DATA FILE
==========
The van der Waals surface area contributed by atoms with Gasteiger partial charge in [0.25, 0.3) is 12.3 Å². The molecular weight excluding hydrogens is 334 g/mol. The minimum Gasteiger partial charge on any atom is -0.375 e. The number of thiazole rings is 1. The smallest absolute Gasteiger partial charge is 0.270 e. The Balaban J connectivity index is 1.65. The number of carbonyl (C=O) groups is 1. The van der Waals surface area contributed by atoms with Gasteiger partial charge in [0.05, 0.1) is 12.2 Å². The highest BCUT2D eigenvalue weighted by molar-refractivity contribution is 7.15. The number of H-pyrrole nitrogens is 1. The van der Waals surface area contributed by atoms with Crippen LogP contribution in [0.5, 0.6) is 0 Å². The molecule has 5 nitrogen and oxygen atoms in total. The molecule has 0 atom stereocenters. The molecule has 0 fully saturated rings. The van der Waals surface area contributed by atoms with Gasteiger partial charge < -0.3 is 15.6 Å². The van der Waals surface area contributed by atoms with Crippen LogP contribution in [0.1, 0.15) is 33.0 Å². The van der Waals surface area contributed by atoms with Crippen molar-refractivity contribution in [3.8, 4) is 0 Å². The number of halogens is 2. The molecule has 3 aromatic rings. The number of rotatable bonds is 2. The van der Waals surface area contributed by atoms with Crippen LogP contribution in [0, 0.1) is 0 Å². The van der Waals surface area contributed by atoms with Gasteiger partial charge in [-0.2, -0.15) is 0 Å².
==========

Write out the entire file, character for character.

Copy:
The van der Waals surface area contributed by atoms with Gasteiger partial charge in [0.25, 0.3) is 12.3 Å². The molecular weight excluding hydrogens is 334 g/mol. The minimum Gasteiger partial charge on any atom is -0.375 e. The number of thiazole rings is 1. The smallest absolute Gasteiger partial charge is 0.270 e. The Balaban J connectivity index is 1.65. The number of carbonyl (C=O) groups is 1. The van der Waals surface area contributed by atoms with Gasteiger partial charge in [0.05, 0.1) is 12.2 Å². The highest BCUT2D eigenvalue weighted by molar-refractivity contribution is 7.15. The number of H-pyrrole nitrogens is 1. The van der Waals surface area contributed by atoms with Crippen LogP contribution in [0.5, 0.6) is 0 Å². The molecule has 5 nitrogen and oxygen atoms in total. The molecule has 0 atom stereocenters. The molecule has 0 fully saturated rings. The van der Waals surface area contributed by atoms with Gasteiger partial charge < -0.3 is 15.6 Å². The van der Waals surface area contributed by atoms with Crippen LogP contribution in [0.1, 0.15) is 33.0 Å². The van der Waals surface area contributed by atoms with Crippen molar-refractivity contribution in [3.8, 4) is 0 Å². The number of halogens is 2. The molecule has 3 aromatic rings. The number of rotatable bonds is 2. The van der Waals surface area contributed by atoms with Crippen LogP contribution in [0, 0.1) is 0 Å². The van der Waals surface area contributed by atoms with Gasteiger partial charge in [-0.2, -0.15) is 0 Å².